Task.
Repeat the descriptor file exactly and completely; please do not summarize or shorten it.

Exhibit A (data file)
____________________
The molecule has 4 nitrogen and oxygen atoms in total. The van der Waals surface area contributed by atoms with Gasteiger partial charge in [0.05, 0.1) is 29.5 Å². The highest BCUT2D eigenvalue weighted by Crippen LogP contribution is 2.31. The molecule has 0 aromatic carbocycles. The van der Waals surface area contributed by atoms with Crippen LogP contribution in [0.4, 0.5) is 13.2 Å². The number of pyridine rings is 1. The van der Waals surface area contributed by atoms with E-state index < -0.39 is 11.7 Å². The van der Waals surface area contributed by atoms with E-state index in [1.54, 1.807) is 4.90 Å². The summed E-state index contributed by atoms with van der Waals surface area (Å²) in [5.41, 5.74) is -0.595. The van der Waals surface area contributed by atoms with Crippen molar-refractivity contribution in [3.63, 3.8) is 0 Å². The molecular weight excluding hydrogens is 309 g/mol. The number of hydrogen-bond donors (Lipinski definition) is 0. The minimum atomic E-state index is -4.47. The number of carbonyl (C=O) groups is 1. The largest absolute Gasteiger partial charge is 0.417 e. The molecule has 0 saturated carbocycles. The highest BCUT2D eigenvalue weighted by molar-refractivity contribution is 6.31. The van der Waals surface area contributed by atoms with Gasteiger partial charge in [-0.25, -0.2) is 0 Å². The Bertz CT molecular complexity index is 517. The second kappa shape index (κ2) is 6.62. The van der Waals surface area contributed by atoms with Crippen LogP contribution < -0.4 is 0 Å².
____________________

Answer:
The molecule has 4 nitrogen and oxygen atoms in total. The van der Waals surface area contributed by atoms with Gasteiger partial charge in [0.05, 0.1) is 29.5 Å². The highest BCUT2D eigenvalue weighted by Crippen LogP contribution is 2.31. The molecule has 0 aromatic carbocycles. The van der Waals surface area contributed by atoms with Crippen LogP contribution in [0.4, 0.5) is 13.2 Å². The number of pyridine rings is 1. The van der Waals surface area contributed by atoms with E-state index < -0.39 is 11.7 Å². The van der Waals surface area contributed by atoms with E-state index in [1.54, 1.807) is 4.90 Å². The summed E-state index contributed by atoms with van der Waals surface area (Å²) in [5.41, 5.74) is -0.595. The van der Waals surface area contributed by atoms with Crippen molar-refractivity contribution in [3.63, 3.8) is 0 Å². The molecular weight excluding hydrogens is 309 g/mol. The number of hydrogen-bond donors (Lipinski definition) is 0. The minimum atomic E-state index is -4.47. The number of carbonyl (C=O) groups is 1. The largest absolute Gasteiger partial charge is 0.417 e. The molecule has 0 saturated carbocycles. The highest BCUT2D eigenvalue weighted by molar-refractivity contribution is 6.31. The van der Waals surface area contributed by atoms with Gasteiger partial charge in [-0.25, -0.2) is 0 Å². The Bertz CT molecular complexity index is 517. The second kappa shape index (κ2) is 6.62. The van der Waals surface area contributed by atoms with Crippen LogP contribution < -0.4 is 0 Å².